Unlocking your potential as a playmaker may be as simple as adding one new move to your arsenal: picking up your head. After all, much like the old adage suggesting you miss 100 percent of the shots you don’t take, you’re likely to miss all the playmaking opportunities you don’t see.
“It’s amazing how much easier it is to make a decision when you have your head up,” says Boston University head coach David Quinn.
Quinn, of course, helms one of the NCAA’s most prestigious programs, which also happens to be his alma mater, where he always has his eye on the top talent in the nation.
Including his playing days, which led to his being drafted No. 13 overall in 1984 before his career was cut short by a blood disorder, Quinn has been around the game at some of its highest levels for more than 30 years. He’s seen elite talent at each stop, from BU teammates, to NHL stars such as Matt Duchene and Gabriel Landeskog, to recent Terriers who have made it to the NHL, including Jack Eichel. And he’s seen a common thread.
“You look at all great players, and they all have the ability to play with their heads up,” he says. “That’s where playmaking comes in.”
Here are a few of Quinn’s keys to great playmaking.
“It’s really one of the first things we look for: How comfortable is someone playing with his head up?” Quinn says. “At all different levels, whether it be the national program, collegiately, the American Hockey League or the National Hockey League, how many guys spend too much time with their heads down?”
Hockey is, more than ever, a skill game where fun often comes from making plays. Dwindling are the days of rock ‘em, sock ‘em youth hockey, and the joys of moving pucks around, skating and scoring are keys to the new landscape. Some of the greatest joys come when a player is part of a play that involves thinking quickly, zipping the puck quickly and moving quickly.
By looking down, a player is not only taking away his or her vision of the ice, but also taking a little longer to keep in the flow of a game – or, optimally, create the flow of a game.
“That’s where you tend to play slow,” Quinn says. “A lot of fast skaters can’t play fast because, with the puck, they have their heads down. And if you want to make plays, you have to play with your head up.”
But how can a player improve on that skill of playmaking while also learning to keep his or her head up?
“Whatever the situation calls for, you have to pay attention to people on the ice,” Quinn says. “You just have to. That’s a mental alertness. And that goes with not staring the puck down when you don’t have it. You have a responsibility every second you’re on the ice. Too often people think their responsibility starts when they get the puck.”
A great example of this comes on the power play. With the man advantage, Quinn and his staff have players pay attention to the penalty killers – and not just when they have the puck.
“If the puck isn’t on your stick, pay attention,” he says. “Look at where people are. If you want to make a good decision, know where people are instead of just staring at the puck as it's getting moved around. You have to know where people are so that, when the puck is about to come, you can register quickly, ‘Oh, the defenseman is sagging there and I’ll be able to attack or get a shot off.’ Or, ‘If I get the puck here, the defenseman looks like he’s creeping out on me already and I can’t shoot it.’”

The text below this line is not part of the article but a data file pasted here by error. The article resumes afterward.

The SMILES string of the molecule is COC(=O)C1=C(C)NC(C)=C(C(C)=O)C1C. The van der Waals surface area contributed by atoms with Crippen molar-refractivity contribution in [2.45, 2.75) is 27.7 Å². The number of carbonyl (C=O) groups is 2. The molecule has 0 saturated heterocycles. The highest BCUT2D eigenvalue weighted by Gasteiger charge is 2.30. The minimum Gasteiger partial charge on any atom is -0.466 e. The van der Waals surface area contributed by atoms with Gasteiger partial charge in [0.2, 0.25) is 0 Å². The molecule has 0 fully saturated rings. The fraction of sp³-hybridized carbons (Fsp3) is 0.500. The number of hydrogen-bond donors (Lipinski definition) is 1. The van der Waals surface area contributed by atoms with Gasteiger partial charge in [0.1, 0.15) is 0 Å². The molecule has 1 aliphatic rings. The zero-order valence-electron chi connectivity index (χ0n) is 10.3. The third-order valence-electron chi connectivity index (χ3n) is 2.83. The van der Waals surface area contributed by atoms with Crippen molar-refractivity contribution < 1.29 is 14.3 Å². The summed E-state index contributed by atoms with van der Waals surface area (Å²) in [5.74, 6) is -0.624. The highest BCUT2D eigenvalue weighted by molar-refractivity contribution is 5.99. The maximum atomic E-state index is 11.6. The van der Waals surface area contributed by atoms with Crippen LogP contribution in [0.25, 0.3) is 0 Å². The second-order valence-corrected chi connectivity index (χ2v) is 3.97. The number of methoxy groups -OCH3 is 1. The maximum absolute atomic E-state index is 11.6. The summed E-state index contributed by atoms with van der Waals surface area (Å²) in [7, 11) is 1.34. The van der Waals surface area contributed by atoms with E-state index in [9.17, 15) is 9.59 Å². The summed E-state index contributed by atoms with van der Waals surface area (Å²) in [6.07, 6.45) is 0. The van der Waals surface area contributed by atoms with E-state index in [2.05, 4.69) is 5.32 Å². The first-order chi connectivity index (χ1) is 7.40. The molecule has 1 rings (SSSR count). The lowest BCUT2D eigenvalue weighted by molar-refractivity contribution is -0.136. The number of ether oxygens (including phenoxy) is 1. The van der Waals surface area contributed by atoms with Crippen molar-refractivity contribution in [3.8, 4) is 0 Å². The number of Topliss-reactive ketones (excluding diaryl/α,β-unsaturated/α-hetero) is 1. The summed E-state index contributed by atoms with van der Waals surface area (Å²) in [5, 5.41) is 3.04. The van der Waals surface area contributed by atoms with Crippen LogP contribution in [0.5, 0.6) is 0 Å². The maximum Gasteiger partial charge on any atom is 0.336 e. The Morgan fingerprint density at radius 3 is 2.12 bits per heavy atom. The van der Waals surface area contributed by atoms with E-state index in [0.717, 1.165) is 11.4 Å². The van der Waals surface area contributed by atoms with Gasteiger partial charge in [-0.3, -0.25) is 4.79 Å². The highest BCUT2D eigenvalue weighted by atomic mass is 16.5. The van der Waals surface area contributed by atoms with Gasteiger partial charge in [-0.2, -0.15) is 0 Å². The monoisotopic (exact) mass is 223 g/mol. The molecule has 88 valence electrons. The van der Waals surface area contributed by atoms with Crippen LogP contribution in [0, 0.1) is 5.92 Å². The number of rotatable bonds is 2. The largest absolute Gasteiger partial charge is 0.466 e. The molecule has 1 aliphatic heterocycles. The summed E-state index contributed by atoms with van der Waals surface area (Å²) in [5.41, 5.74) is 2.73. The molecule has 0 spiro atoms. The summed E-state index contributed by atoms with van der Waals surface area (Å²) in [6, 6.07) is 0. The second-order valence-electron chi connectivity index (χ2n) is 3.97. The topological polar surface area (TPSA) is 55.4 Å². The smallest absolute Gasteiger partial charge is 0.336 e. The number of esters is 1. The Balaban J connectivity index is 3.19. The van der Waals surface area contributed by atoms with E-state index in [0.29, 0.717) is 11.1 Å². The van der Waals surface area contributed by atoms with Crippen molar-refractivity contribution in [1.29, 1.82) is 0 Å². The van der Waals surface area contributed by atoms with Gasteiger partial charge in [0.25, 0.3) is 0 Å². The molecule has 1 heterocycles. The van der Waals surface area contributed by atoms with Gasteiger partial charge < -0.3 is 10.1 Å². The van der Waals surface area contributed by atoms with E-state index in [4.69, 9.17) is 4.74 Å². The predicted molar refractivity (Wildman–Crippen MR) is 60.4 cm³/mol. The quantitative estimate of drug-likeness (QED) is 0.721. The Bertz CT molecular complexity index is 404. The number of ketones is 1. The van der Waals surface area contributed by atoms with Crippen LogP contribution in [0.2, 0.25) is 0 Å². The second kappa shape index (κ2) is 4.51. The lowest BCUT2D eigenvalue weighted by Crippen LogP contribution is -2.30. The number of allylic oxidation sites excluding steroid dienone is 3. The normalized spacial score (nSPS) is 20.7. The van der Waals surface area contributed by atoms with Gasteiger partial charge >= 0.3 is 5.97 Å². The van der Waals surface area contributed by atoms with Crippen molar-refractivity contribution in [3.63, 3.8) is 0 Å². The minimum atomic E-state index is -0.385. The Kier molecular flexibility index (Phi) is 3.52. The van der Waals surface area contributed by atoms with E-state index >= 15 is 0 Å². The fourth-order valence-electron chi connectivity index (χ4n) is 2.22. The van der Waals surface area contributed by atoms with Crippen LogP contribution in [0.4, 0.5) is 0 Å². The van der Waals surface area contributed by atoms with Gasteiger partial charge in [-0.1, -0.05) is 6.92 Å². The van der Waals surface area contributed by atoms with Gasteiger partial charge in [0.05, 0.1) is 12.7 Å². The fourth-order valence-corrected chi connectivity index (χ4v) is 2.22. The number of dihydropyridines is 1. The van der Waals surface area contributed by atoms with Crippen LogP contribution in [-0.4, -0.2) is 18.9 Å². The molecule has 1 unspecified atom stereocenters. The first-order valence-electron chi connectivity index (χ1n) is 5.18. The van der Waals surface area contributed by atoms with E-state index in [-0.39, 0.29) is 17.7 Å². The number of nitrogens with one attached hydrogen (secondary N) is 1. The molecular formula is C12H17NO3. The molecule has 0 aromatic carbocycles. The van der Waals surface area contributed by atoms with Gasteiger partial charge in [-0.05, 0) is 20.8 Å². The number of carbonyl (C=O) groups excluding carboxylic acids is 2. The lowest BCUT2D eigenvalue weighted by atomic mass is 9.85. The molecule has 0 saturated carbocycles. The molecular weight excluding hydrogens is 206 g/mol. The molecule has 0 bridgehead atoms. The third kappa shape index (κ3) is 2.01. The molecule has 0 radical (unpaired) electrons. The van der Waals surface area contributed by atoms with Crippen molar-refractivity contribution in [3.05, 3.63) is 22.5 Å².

Get Comfortable with the Puck in Small-Area Games
One way to improve playmaking is to improve your familiarity with actually making plays. And that doesn’t always mean threading a saucer pass through three sets of legs and on the tape to a teammate. Sometimes it’s as simple as coming up with something better to do with the puck than to dump it in or eat it. Instead, a player can work on making a move or a pass to learn an option outside of the dump-in.
This is where the joy of playmaking comes in, too.
Of course, some of this requires a more advanced comfort level with the puck, but one of the most effective ways to develop that aspect of a player’s game is through small-area games.
“I just love the small-area games,” Quinn says. “We do that a lot here at BU. We’re always playing a small-area game, [working on] under-handling the puck – get it and, without stickhandling, being ready to move it. To me, that’s a big part of the development.”
Moving without the puck is also fundamental when it comes to playing the role of a playmaker. After all, the great majority of moving a player does on the ice is going to be without the puck. And, of course, moving is what creates so much of the positive energy of the game.
“It goes back to having a responsibility to your team,” Quinn says. “All five guys do. The guy with the puck needs options – he needs guys to get open for him, to support him. That’s part of being a playmaker. If you’re not available, how is anyone going to be able to get you the puck? You have to find ways to become available to the guy with the puck, and you have to demand the puck. Not only verbally, but also with the pace of play, your body language and where you stick is. You have to look like you want the puck. If you look like you want the puck, you might just get it.”
Those are the players who make a coach’s life easier. Quinn mentioned that it’s difficult for coaches to make the decisions for players on the ice, but that they can help people make good decisions. Much of that comes through practice at the elite levels – making plays, thinking about what can happen, thinking what you can make happen. How can you affect the game? That’s how a playmaker thinks.
At that level, playmakers may just be the most important players on the ice.
“I think when you have a team full of playmakers, eventually, guys know when to shoot the puck," Quinn says.
And, at the youth levels, those are the kinds of experiences that also keep kids coming back to the rink. With their heads held high.